To access CAPS counseling sessions, just call CAPS or stop by the CAPS office to schedule an initial intake assessment. Unlike most appointments made through student health, these CAPS sessions cannot be scheduled online. At the initial assessment, a CAPS provider will chat with you about your counseling needs. Following this assessment, you will be assigned a counselor for the remainder of your sessions. Your counselor will work with you to determine how many sessions will best suit you. All counselors at CAPS are either licensed therapists or therapists in training. If you are paired with a counselor in training, it is likely that they will ask to videotape your sessions. This is simply for their training purposes, and will never be seen outside of CAPS. If it still makes you uncomfortable, CAPS will work with you to find another counselor.

dog
GMB students enjoying therapy dogs from Canine Assist at last year’s wellness week.

In addition to individual counseling sessions, CAPS provides a number of other services that are free for students, including a 4-week stress clinic, which combines biofeedback techniques with didactic training on stress relief and anxiety management. Further, on Wednesdays from 5-6:30 p.m, CAPS offers a graduate student group session. To access any of these group sessions, you can call CAPS and schedule an initial appointment. CAPS is also home to two adorable therapy dogs, Beowulf and Finn. That $80-dollar mental health/counseling fee that appears on your registration bill every semester supports these CAPS sessions. All of the services described above come at no additional cost. You’re already paying for it – so you might as well use it!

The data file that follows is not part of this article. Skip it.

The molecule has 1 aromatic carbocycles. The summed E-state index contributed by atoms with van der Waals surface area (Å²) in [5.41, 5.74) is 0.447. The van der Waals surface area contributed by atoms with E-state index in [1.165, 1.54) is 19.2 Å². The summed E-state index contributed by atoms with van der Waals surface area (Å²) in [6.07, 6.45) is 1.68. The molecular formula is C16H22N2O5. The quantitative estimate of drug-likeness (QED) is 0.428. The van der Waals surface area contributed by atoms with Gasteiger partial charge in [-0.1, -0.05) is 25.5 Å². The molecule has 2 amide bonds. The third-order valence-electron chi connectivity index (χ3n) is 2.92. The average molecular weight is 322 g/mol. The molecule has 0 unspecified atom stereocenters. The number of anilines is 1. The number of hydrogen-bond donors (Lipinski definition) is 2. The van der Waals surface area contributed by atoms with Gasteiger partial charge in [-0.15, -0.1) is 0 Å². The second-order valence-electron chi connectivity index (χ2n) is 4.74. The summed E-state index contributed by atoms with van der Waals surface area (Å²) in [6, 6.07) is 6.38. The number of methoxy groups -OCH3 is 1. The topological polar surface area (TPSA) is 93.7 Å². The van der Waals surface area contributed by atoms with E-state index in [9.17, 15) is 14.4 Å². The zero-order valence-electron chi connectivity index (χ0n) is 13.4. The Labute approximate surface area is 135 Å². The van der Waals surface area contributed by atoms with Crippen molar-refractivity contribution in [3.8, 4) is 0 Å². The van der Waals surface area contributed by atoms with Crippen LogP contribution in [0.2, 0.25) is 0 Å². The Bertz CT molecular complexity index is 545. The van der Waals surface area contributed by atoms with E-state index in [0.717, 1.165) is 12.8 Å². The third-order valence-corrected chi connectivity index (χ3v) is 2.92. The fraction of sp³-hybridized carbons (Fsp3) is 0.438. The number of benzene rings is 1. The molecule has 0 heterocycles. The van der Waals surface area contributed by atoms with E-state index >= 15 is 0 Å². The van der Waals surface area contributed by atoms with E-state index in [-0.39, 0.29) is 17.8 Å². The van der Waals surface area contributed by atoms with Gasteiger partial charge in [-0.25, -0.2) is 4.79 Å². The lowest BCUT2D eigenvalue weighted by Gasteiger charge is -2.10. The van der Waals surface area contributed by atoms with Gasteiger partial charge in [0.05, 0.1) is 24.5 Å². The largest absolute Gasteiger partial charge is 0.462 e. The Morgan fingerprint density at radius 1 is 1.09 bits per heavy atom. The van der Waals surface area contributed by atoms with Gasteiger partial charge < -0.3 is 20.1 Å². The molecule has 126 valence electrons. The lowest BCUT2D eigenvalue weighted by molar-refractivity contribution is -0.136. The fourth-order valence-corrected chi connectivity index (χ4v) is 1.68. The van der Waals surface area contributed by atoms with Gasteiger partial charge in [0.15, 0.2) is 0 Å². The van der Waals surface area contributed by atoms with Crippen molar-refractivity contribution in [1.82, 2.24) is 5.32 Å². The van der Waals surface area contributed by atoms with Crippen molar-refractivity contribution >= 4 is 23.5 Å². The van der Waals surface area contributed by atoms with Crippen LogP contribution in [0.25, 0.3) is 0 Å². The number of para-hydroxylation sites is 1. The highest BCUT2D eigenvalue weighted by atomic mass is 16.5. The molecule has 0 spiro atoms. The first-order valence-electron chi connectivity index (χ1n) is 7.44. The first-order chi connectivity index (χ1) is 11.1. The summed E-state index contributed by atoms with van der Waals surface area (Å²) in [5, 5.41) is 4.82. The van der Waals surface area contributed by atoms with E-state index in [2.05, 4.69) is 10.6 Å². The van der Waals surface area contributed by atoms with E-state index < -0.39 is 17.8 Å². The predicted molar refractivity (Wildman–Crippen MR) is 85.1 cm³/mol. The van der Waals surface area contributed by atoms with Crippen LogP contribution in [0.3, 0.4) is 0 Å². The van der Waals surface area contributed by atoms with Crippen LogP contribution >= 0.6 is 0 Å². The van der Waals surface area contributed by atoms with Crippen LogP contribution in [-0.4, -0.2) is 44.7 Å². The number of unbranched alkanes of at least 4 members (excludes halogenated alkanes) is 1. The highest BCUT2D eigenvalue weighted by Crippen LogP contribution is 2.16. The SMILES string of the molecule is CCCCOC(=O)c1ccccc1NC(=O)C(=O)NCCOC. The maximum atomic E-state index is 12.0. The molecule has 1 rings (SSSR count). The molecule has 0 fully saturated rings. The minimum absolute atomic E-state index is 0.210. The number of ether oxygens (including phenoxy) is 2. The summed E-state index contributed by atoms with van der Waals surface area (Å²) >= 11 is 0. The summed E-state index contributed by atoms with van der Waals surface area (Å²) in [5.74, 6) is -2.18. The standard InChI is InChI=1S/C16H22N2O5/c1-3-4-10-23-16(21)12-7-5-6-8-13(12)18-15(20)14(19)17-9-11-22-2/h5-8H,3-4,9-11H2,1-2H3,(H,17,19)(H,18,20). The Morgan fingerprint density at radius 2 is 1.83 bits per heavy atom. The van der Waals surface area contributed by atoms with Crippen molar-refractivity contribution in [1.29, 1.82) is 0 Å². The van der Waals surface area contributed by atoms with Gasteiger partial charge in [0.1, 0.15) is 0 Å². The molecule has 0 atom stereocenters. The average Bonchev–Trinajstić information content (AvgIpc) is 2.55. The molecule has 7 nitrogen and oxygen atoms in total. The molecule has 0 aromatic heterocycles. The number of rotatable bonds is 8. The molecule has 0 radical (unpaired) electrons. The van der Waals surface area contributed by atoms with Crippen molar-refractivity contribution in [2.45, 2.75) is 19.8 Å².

Emory Student Health also provides free psychiatric services for all enrolled Emory students, including evaluation, long-term management, and referrals to other care providers. If you’re feeling overwhelmed, and you are not sure what to do next, CAPS and student health services also offer a free, anonymous, online stress and depression questionnaire so you can check in on how you are doing and receive a personalized response from a counselor (http://www.ulifeline.org/emory/self_evaluator). You can also contact Emory Student Intervention Services (SIS) to help you find the best resources to deal with your stress.